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Generalizing Behavior Change

Article: Creating Lasting Behavioral Change Through the Generalization Analysis Worksheet. By Brady and Kotkin, in Contemporary School Psychology, 2011, v15.

"I tried that and it didn't work," is quite possibly the most common response I hear from my clients to my behavior modification recommendations. The authors suggest that part of the public's skepticism about behavior modification and behavior intervention is due to the fact that professionals do not spend enough time working on "generalization" of a behavior, or the application of learned behaviors in multiple environments. Indeed, it is one of the most challenging aspects of my job as a Behaviorist: how do I get this kid to do this behavior outside my office?

This article is very simple and very practical and I highly recommend it for everyone working to create behavior change in children, and especially school personnel. There is a copyable worksheet on the last page that you can take with you to an IEP meeting or a staff meeting when discussing how to teach new behaviors to individual children.

Behaviorism and behavioral interventions really work, so I spend a lot of time thinking about why people don't want to use them, why they're skeptical, why they decide it is against their philosophy or not worth their time. The answers to these questions, after all, will likely make me a better clinician. I used to joke that I spend about 90% of my time with clients convincing clients I'm right about things, and only 10% doing interventions.

I'm happy to report that as the father of a growing and willful child, I have finally had a chance to perform a behavior plan in my own home. It has put evidence to thoughts I had had in the past about the behavior modification process as I, too, succumbed to many of the pitfalls parents and other professionals have reported. In no particular order, here's what was hard for me.

1. It seemed too hard. To do an effective behavior plan, I had to be consistent. For the first couple days I was struggling to work it into my schedule and thus the plan just did not work because I would fall behind in my tracking by days and have to start all over. After about 4 or 5 false starts I was able to get some traction and now the behavior plan is part of my routine.

2. I underestimated the positive impact of the behavior modification. As humans we get used to things. It's part of our DNA to adapt and see our current situation as normal, so I really had to protect myself against "getting used to" my child's improved behavior. I reflect on the past and how mornings used to run, my relative ineffectiveness at yelling at my child to get a problem behavior to stop, and the like. Things are MUCH better now in the areas we have targeted for behavior change.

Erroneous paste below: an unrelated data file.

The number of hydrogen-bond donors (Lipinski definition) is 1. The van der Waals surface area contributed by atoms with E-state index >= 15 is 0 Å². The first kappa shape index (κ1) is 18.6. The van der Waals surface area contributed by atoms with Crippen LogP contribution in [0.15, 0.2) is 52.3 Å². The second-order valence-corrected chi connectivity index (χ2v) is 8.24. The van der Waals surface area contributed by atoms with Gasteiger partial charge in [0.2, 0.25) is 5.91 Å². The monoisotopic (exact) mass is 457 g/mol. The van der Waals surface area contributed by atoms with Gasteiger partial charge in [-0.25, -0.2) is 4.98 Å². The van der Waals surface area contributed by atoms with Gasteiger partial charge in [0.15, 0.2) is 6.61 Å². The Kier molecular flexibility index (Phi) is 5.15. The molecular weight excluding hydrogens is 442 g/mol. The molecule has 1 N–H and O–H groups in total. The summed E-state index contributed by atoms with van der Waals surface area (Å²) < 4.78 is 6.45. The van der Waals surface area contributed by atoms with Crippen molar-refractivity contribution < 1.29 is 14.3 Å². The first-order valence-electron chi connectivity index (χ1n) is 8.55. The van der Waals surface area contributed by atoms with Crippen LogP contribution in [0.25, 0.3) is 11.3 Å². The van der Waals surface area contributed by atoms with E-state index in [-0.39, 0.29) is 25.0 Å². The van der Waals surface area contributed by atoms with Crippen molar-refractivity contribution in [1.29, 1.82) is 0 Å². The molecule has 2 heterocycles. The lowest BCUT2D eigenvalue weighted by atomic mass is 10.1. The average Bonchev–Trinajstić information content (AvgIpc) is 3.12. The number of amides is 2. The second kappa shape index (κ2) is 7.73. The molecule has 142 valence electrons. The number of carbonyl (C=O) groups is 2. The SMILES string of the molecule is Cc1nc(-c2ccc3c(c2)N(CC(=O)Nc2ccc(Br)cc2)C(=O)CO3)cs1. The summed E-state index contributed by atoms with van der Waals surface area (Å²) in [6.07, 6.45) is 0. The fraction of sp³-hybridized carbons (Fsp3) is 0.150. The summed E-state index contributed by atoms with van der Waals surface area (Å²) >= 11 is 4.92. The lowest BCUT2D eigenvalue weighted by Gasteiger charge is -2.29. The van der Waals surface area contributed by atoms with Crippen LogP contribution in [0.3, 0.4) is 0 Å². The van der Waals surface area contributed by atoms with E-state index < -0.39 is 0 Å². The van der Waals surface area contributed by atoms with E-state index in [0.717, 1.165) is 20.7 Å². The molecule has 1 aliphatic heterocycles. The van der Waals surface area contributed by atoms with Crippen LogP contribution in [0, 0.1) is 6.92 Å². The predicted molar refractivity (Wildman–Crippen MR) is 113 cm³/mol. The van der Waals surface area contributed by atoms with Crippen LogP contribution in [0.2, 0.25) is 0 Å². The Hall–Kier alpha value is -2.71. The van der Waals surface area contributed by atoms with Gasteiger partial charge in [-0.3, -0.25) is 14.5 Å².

3. The target behavior and/or the reward/consequence was poorly defined and too fluid. I had to adjust several times which behaviors I was looking at, experiment with making the definition more broad or more specific, and really isolate the reward for positive behavior so I wasn't watering down the strength of the reward or (God forbid) rewarding negative behaviors. Eventually I came to a compromise where the definition and implementation fit nicely into the realities of our lives. There is a way I could likely intensify the behavior plan and get to the desired behaviors faster, but that really cannot happen in the context of our current lives.

4. I didn't want my kid to feel bad. This is where I had to remind myself what compassion really was. Some of the consequences (losing a star for a negative behavior) really angered my child. When she punched me because she was mad, she then lost another one and really went down in flames of frustration. That did not feel good because I feel like I'm doing a good job when my child is smiling. The reality is that the new behaviors she is learning, and the old behaviors that are dying away are going to make her life so much better. I needed to get over myself and realize I was trading in some short-term good feelings about myself for her long-term prosperity.

5. I needed to be completely unified with my co-parent before things got going. This is one I am still on the fence about. Since I'm not the main home-based parent, much of behavior plan, I thought, would fall on the parent who was around my kid the most. For that reason I deferred any action for longer than I needed to. The reality is, the behavior plan works for whoever sets it up. The "failure to generalize" can actually be a signal to other parties that they need to get on board with the behavior plan to get the same results. I have actually seen this happen in schools when the teacher doing the behavior plan has amazing success with a child, and the same child is a disaster in another class. More often than not, the "other teacher" becomes a believer.

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